EU offered timetable for Barroso’s successor

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European Parliament President Hans-Gert Pöttering threw down the gauntlet yesterday (19 March) by proposing to EU leaders meeting in Brussels that the next president of the European Commission be appointed on 15 July.

In his speech, which traditionally opens EU summits, Pöttering proposed to formally appoint the next Commission president the day after the first meeting of the newly-elected European Parliament. 

European elections are scheduled for 4-7 June throughout the EU, and the first meeting of the newly-elected assembly is to be held on 14 July. 

The name of the candidate designated to replace José Manuel Barroso should be known as early as 18-19 June, ten days after the EU elections. 

In Pöttering’s view, the Commission should assume its tasks in the course of 2009. “On 14 July, the newly-elected European Parliament will hold its constitutive part-session. No matter what, we want the election of the president of the Commission to take place on 15 July 2009. This election must reflect the outcome of the European elections. For this to happen, consultations between the Council Presidency and the European Parliament will be necessary,” the Parliament president stated in his speech. 

The announcement seems to contradict a recent statement by French President Nicolas Sarkozy, who said the appointment of the next Commission president should take place after the second Irish Lisbon Treaty referendum, expected in October (EURACTIV 03/03/09).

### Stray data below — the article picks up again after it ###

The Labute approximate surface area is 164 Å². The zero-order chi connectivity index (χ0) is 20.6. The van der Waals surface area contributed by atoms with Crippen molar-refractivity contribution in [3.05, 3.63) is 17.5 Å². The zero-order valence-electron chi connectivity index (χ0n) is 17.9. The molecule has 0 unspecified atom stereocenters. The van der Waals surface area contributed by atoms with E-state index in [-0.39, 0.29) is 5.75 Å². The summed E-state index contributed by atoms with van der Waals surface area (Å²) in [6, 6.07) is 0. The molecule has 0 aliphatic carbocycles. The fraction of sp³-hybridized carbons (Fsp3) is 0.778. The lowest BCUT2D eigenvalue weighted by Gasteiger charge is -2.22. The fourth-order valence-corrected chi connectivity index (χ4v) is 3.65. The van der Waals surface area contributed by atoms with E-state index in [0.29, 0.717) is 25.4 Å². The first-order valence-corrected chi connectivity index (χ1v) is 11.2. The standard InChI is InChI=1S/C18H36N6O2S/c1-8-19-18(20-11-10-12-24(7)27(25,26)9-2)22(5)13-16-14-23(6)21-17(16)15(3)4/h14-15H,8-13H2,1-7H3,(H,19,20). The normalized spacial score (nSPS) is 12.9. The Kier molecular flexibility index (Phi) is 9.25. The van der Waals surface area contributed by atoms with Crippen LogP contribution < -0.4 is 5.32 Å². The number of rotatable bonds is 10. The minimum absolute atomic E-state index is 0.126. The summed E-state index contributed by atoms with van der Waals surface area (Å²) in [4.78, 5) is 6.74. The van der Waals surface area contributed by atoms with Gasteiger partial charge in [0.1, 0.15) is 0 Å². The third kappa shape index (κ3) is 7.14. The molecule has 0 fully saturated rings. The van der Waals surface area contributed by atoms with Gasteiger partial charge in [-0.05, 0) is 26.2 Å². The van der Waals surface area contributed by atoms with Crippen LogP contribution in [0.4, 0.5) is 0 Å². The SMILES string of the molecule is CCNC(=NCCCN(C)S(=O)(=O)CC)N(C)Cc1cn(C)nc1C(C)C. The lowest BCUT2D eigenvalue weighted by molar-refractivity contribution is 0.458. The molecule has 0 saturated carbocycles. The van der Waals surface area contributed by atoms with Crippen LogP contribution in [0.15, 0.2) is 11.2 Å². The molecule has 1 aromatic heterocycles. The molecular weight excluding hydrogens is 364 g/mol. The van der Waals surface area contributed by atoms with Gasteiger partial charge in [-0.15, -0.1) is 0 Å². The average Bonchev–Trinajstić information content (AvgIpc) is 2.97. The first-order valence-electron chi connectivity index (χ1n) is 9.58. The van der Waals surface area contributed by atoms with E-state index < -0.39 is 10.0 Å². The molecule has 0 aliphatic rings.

Pöttering added: “The EP has made its position very clear. The Council position is not clear at all. We have uncertainties because of the Lisbon Treaty, and that gives rise to a lot of difficulties. And we, the EP, feel that we have to create a situation which provides transparency, clarity. And I hope the European Council, which meets in June – I think 18-19 June – will make a proposal. And we hope that there will be consultations before a candidate is put forward at the summit,” Pöttering said. 

Asked whether the short notice was intended to help the re-appointment of current Commission President José Manuel Barroso, who – like Pöttering – hails from the centre-right European People’s Party (EPP), the Parliament president said: “I don’t want to talk about people, and I’m not the president of the EPP. I want to talk about procedures […] and that’s why we need to have a timetable on how to proceed. And the first solid pillar of this procedure is the election of the president of the European Commission.” 

But he admitted that EU leaders were already discussing “people who may be available to become president of the Commission”. While there are not many names, he added, the short notice should not be an obstacle if there was enough political will. Besides Barroso, the name of Poul Nyrup Rasmussen, leader of the European Socialists, has emerged as a candidate for the top job. As an unwritten rule, the political family that wins the European elections gets the position of Commission president. 

In the meantime, Pöttering lamented the British Tories’ decision to leave the EPP group in the Parliament. With this decision, Britain’s Conservative prime-minister-in-waiting, David Cameron, could become responsible for returning the Socialists to power in the EU assembly (EURACTIV 12/03/09). 

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